If our military cannot crush any country of our choosing tomorrow, are we really Britain?

By Bill McKay, a 68-year-old former British Army subaltern 1983-1988

WHEN I hear that our armed forces are not fully geared up and ready to invade Norway tomorrow, I weep. For we have lost the very essence of our country.

For what is Britain? What is our country, if not poised and ready to use overwhelming force to smash any nation that offends us, like a hammer smashing a walnut?

I mean no offence to Norway. It could be anyone: France, Serbia, Liberia, Ecuador, Fiji. We’ve been at war with all of them in our time and we f**ked them up freestyle. We didn’t need to gear up or rearm. We were ready for massive aggression at zero notice.

But according to defence secretary Ben Wallace, a former soldier like me, we no longer have that capability. If Spain starts acting up or the Democratic Republic of the Congo gets lippy, all we have are words and nuclear weapons.

What’s happened to us? Why aren’t we the angry monster bristling with weaponry and only too ready to take offence that sunk the Belgrano and twatted the Argies back in ’82?

We let ourselves get soft. We stopped ploughing every spare penny into our military, lulled by the end of the Cold War, our only wars mere indulgences like Iraq or a recreational bombing of Libya.

The announcement that our military is under-strength, that it would struggle to even crush Belgium beneath its shiny heel, is a wake-up call. F**k everything else. Close the schools. Triple taxes. We must become a fully militarised nation.

Only when there are more tanks than cars, when every adult male has a military rank and when we are so ready for war we’ll start one on a misunderstanding can we truly be the Britain that the world once feared.

I fancy invading Morocco this time. Who’s up for it?

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10 terrible music acts designed to screw money out of parents

MUSIC producers quickly realised children and pre-teens were a lucrative market thanks to people known as ‘parents’. Here are some of the crap acts that were the result.

S Club 7

They’re back together and this time you’ll be paying for it instead of your weary parents. There’s nothing wrong with a bit of nostalgia, but bear in mind ‘Get ‘em young’ was also the motto of the Jesuits and the Nazis.

S Club Juniors

Casting the net even younger, S Club 7’s management assembled S Club Juniors with the CBBC show S Club Search. Parents grudgingly coughed up the cash again, but at least Frankie Bridge was in The Saturdays’ Just Can’t Get Enough video, which was some recompense for dads.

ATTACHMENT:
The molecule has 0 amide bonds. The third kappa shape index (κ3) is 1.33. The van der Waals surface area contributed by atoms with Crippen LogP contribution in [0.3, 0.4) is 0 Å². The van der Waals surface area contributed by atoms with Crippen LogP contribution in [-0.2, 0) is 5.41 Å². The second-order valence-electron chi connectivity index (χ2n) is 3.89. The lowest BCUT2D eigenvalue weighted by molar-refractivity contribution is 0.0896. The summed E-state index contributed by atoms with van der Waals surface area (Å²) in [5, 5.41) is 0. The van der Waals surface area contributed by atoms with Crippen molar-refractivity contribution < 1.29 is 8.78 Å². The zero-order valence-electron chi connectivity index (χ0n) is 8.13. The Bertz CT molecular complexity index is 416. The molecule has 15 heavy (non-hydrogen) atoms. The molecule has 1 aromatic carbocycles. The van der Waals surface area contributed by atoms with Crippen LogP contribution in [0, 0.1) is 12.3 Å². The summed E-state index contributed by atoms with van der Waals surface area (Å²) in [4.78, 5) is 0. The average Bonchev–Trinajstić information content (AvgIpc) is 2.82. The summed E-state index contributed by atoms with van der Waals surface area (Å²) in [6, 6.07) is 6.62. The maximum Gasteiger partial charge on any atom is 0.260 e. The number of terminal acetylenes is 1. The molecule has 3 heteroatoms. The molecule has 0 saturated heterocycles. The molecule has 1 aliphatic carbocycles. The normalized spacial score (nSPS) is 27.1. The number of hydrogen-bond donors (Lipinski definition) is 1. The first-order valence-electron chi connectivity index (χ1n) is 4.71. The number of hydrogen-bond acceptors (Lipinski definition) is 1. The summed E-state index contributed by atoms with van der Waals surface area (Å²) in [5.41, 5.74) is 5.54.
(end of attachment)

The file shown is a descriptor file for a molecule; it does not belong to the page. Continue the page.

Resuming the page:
One Direction

One Direction were surely intended to make parents weep as their girl children channelled their embryonic feelings of love into ‘official’ stationery sets and other tat. Still, it’s all a normal part of growing up until you become mature enough to send death threats to Taylor Swift, Caroline Flack or whichever unworthy female celeb was stealing your Harry.


The pretty-boy covers band were ideal for tweens due to being so unthreatening. Did they undergo surgery to remove all traces of sexuality? It seems likely. Ronan Keating should be examined to see if he’s like an Action Man down there. 

Early Kylie

Before Charlene off Neighbours morphed into a classy dance act with a big gay following, she was knocking out crap like The Locomotion for kiddies. All under the tutelage of the dark puppet master Pete Waterman, a man who loves Northern Soul so much he only made synth-pop toss.


People swear the strangely punctuated band had ‘hits’, but you try naming them if you weren’t a 12-year-old fan. Also unleashed gobshite self-publicist Myleene Klass on an unsuspecting world, and we’re still suffering for it today.

The Archies 

Back in the 60s Archie Comics created The Archies with their enduring hit Sugar, Sugar, a subject Haribo-obsessed children can relate to. It quickly gets extremely annoying but an animated band certainly cuts down on overheads like hotel bills, cocaine supplies, weird solo concept albums, etc.


Remember these test tube mutants? No one at their record company thought ‘Yes, the Hanson boys will have a broad fanbase of pre-teen girls and Mojo readers alike’. However they only had one hit, MMMBop, so the financial damage wasn’t too bad.


Hardly worth mentioning when Boyzone is already listed, but their phenomenal chart stats (16 number one singles, 34 top 50 singles, 13 top two albums) give a good idea of their manufactured nature. They’re still touring – the Far East this year for some reason – so why not see them at Singapore Stadium? For old times’ sake, get your elderly parents to pay.


No f**king around here, just suck some more cash out of parents whose kids owned the dolls. The vast Bratz franchise included numerous singles and albums, weirdly on Geffen, so technically they were stablemates of Nirvana and Snoop Dogg. However they barely charted anywhere except Norway, where a dad called Olaf probably regrets wasting his kroner to this day.